|Keywords:||Hybridization; Apomixis; Policies/Programmes; Small-scale farming; Seed.|
|Correct citation:||nn. (1994), "Editorial." Biotechnology and Development Monitor, No. 19, p. 2.|
Over the last decades, public agricultural research centres have increasingly focused their breeding activities on hybrids in a wide range of crops. The FAO recently emphasized the "tremendous potential" of hybrid technology to realize a growth in agricultural output which could be compared with the Green Revolution. Hybrids are also considered to be an instrument to stimulate private initiative in breeding, seed production and distribution.
But hybrids may also have a negative impact especially on farmers, being, by nature, protected against seed saving: Onfarm seed saving of hybrids is practically impossible without the loss of its superior qualities. As a consequence, farmers have to rely on the seed industry for their seasonal seed supply. In this respect, the impact of hybrids even exceeds the consequences of intellectually property rights. For this reason, we address the potential socioeconomic and environmental impacts of an agricultural production increasingly based on hybrids in this Monitor issue.
Although more and more effort is put into hybrid research, not all people are willing to accept this development easily. In India and some Latin American countries, for example, nongovernmental organizations are trying to focus breeding efforts towards landraces instead of hybrids and highinput requiring varieties in general. In their view, seed improvement should contribute to farmers' independence.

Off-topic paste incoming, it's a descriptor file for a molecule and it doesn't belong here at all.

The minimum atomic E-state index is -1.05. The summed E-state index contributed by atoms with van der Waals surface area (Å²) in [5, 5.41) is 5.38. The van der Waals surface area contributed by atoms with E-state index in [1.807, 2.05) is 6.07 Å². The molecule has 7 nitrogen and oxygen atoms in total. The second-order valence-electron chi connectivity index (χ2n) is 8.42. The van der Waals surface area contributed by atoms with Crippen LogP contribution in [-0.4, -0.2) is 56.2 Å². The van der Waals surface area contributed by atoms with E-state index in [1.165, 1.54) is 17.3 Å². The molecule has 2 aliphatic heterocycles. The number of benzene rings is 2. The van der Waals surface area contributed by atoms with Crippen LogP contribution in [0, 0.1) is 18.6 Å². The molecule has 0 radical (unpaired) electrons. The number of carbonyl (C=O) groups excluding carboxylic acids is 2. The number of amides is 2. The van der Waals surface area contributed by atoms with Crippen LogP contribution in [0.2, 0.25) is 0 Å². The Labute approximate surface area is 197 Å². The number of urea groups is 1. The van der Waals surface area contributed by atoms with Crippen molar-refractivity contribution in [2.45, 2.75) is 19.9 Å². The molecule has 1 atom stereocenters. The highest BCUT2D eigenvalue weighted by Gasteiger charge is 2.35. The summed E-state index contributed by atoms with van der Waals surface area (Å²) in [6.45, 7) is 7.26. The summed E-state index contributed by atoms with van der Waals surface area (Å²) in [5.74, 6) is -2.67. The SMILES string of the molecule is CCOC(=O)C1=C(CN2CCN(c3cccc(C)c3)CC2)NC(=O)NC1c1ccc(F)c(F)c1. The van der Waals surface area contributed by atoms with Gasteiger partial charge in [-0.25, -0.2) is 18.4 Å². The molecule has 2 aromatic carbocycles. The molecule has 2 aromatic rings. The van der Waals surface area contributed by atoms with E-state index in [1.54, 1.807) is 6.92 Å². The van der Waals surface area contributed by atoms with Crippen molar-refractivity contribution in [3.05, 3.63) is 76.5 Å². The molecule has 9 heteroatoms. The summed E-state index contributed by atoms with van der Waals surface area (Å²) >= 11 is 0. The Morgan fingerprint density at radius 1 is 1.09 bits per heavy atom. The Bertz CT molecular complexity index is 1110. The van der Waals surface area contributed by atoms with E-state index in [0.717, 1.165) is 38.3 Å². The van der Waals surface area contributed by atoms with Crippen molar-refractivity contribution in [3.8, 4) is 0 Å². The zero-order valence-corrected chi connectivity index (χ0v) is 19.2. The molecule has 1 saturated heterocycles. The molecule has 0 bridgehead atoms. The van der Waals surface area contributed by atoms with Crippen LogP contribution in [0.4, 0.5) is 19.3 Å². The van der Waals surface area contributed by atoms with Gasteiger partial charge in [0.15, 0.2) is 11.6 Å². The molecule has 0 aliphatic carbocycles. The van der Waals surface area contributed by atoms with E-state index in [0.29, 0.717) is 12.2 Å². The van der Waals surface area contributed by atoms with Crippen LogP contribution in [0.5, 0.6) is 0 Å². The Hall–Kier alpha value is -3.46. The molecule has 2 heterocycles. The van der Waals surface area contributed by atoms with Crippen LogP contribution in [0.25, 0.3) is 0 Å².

A very different initiative to redirect the impact of hybrids is the use of apomixis: A genetic characteristic of plants to asexually produce seed identical to the maternal plant. Apomixis could facilitate the application of hybrids without restricting seed saving. Despite the scepticism in the agricultural community about the potential of apomixis, ORSTOM in cooperation with CIMMYT expects to produce apomictic maize in about three years.
In his contribution, Jefferson suggests that apomixis will have a revolutionary impact. He gives high priority to genetic engineering to transfer the apomictic trait from wild plants to crops. But Jefferson expects that apomixis could finally become available as a simple breeding tool, to be used by breeders and farmers themselves. It would not only enable new breeding strategies, but also place farmers back in the role of innovator, independent of the seed industry.
It remains to be seen whether these promises will be realized. The apparent low priority of apomixis on the agricultural research agenda makes quick advances in the near future uncertain. But even if the technical promises come true, it is unclear to what extent farmers will benefit. The central issue is how to judge changing dependence relations due to the introduction of a new technology. Apomixis makes farmers less dependent on nature, and on seed supplied by the industry. Instead they resume their 'role as innovator'. This, however, entails the risk of a new dependence but now on the genetic engineers of the public institutes who set the limits of apomixis.
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